Why our national integrity is suffering
The Old Man averts a bloodbath

Captain Happ & his New Guinea memento

Len Happ (R) of Park Ridge with local villager next to his fighter plane  Little Joe.
Captain Len Happ (right) with a fellow aviator and local villager alongside his fighter plane,  Little Joe, at Gusap

| Chicago Daily Herald

CHICAGO - In the early phases of the Pacific War, Captain and operations officer Len Happ was based at Gusap Air Base, just south of Lae.

From the war zone in 1943, Happ sent a rare native tribal bow set with several arrows to his home in Park Ridge, Illinois.

He had bartered Army provisions for the artefacts and ingeniously packed them in a long tube of several metal cylinders welded together.

The tube was then wrapped in military canvas for the voyage to America.

In a joint effort facilitated by the United States embassy in Papua New Guinea and US congresswoman Jan Schakowsky, the items are now being repatriated to the newly renovated National Museum and Art Gallery in Port Moresby.

Grace Vele, a curator at the museum, calls the artefacts "rare antique items of cultural significance."

Embassy personnel refer to PNG’s national museum as similar in stature to the US Smithsonian Institution.

"My father never spoke much about his time in the war,” said Len Happ’s son John. “But we came to learn that he meticulously saved his military orders, correspondence and photos and stored them away in his navigation case.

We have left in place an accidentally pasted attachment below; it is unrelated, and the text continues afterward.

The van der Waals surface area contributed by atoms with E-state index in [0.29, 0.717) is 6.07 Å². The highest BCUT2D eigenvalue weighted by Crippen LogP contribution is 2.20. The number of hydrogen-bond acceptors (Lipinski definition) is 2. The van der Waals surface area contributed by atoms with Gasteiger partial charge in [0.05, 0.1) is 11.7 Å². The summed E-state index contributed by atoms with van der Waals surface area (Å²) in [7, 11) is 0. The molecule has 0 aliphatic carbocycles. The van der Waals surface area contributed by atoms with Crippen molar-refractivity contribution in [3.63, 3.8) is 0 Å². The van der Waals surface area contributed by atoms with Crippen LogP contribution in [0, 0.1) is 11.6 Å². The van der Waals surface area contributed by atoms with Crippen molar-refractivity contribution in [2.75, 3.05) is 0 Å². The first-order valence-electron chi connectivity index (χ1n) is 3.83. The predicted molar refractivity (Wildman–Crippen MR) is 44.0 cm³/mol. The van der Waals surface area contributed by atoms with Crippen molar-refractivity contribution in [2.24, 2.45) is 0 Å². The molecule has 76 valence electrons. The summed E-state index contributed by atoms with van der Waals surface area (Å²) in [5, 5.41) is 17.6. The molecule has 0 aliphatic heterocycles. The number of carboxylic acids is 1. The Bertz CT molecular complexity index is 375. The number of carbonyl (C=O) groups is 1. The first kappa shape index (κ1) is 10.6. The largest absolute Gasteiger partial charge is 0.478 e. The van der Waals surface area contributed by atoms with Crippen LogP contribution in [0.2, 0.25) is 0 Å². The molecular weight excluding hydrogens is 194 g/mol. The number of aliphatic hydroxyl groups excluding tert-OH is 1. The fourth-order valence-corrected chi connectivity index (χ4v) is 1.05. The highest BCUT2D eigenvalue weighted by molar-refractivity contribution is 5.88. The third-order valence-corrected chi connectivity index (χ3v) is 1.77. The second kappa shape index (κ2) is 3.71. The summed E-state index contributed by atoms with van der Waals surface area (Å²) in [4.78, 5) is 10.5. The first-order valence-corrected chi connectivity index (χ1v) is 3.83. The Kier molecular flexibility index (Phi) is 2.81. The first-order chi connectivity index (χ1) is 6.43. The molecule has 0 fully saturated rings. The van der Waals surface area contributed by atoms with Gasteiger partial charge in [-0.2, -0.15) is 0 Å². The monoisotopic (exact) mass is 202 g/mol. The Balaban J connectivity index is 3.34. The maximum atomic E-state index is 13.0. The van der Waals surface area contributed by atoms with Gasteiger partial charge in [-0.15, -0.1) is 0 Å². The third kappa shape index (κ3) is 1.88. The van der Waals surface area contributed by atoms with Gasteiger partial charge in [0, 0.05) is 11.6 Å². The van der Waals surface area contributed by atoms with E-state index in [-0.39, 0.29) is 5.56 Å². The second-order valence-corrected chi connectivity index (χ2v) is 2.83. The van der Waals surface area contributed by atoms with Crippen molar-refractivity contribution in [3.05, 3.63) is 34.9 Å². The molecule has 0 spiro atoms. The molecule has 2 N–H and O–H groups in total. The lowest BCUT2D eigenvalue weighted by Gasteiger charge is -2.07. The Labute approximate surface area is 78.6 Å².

“It was a surprise to learn that he was a combat pilot."

John inherited the navigation case and his father's memorabilia shortly after his father died. Among the collection returned to PNG are historic photos from the Lae area and its people.

And there is also the 1.5 meter long wooden bow with several wooden spear-like arrows adorned with unique hand carving. They are all still in excellent condition.

A letter from Captain Happ to his family around January 1944 describes some of the interaction with Papua New Guineans:

"From nearby native gardens we get cocoanut and such fruits as bananas, limes, pineapple and panpan (like our musk melons). In a village farther distant the natives raise pretty fair corn and the squadron has had one meal of corn on the cob from their fields. It was a real treat."

Following the attack on Pearl Harbor in December 1942, Japan invaded many colonies in Pacific Asia, including New Guinea.

The key battle to stop Japan took place along the 2,400 kilometer length of the massive island of New Guinea.

Captain Happ flew 64 combat missions out of Gusap and numerous long distance supply missions to Australia.

The Battle of New Guinea is now known as the greatest campaign victory in the history of the US Air Force.


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